Montgomery County

Sunday a work day after the flood

People filed into the Fort Plain Reformed Church on Canal Street Sunday morning, but instead of sitt
Dick Kozlowski, a volunteer for the Red Cross, unloads an SUV full of supplies in Fort Plain after floods ravaged the area.
Dick Kozlowski, a volunteer for the Red Cross, unloads an SUV full of supplies in Fort Plain after floods ravaged the area.

People filed into the Fort Plain Reformed Church on Canal Street Sunday morning, but instead of sitting reverently in the sanctuary, they signed a volunteer roster and then headed back out the door to help with the flood recovery effort.

“We’re living the word today,” said the Rev. Nancy Ryan, who was busy fielding questions from people offering assistance and others in need of it.

The basement of the massive brick church took on four or five feet of water Friday and there is cleaning up to do, but it’s nothing compared to what some local homeowners face.

“Their basements are totaled; their houses are totaled,” Ryan explained over the sound of the dump trucks and excavating equipment that rumbled down the street.

The dust the equipment disturbed — the dried remnants of creek mud — stung the eyes and throat, and the smell of mud was thick in the air.

Up and down the street, piles of ruined belongings were growing, but Ryan could also see God in the devastation that the swollen Otsquago Creek left behind.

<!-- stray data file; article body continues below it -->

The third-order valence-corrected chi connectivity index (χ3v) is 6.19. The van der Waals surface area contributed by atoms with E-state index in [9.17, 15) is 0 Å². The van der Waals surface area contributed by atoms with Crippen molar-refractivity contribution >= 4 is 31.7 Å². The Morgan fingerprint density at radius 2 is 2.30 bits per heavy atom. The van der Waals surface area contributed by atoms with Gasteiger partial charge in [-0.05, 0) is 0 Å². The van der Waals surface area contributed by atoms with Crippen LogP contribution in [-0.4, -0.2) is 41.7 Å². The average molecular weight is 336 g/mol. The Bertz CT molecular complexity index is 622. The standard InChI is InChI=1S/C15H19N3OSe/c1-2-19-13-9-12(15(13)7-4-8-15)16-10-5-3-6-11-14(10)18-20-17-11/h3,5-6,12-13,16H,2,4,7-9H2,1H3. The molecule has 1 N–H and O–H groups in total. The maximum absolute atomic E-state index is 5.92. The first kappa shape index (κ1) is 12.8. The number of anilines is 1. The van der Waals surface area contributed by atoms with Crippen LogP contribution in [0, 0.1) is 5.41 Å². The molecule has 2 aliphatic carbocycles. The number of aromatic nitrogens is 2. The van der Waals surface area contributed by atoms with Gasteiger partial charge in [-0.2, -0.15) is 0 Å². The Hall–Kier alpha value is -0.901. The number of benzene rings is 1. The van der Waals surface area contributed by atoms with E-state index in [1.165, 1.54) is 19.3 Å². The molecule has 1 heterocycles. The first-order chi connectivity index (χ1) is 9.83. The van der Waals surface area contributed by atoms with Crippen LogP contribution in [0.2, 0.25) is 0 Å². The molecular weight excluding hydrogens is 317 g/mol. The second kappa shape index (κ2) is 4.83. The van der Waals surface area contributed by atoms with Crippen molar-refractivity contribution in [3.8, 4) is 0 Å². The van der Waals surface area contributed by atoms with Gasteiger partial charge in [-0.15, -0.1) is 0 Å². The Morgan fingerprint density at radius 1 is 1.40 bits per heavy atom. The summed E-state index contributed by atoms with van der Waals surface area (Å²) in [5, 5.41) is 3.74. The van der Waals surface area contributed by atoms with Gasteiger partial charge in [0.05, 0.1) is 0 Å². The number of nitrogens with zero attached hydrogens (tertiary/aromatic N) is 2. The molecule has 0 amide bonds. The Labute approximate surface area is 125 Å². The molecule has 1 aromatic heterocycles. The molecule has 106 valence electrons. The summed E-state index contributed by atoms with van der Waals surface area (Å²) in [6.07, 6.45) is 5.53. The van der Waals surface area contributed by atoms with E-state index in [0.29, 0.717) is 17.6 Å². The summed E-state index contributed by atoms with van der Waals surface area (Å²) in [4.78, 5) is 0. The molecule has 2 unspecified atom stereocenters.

“God is right in the muck with us, helping us clean it up,” she said. “This is a horrible mess and it’s disheartening to every one of us, but God has not left us. He’s right there with the neighbor who’s helping you to pump out, or the fireman who’s helping you to do the cleanup, and we’ll clean up together and we’ll rebuild together.”

She noted with sadness the disappearance of Ethel Healey, the 87-year-old Fort Plain resident who was presumably swept away in the raging waters along with her mobile home. As of Sunday evening, she had not been located, according to Fort Plain Police.

Ryan continued, “If that’s the most physical bodily harm that was done, all the rest is stuff; it’s just stuff. We have our families, we will rebuild and we will put it back together and I think that God is right in the midst of it, just saying, ‘Hope, help, be compassionate.’ ”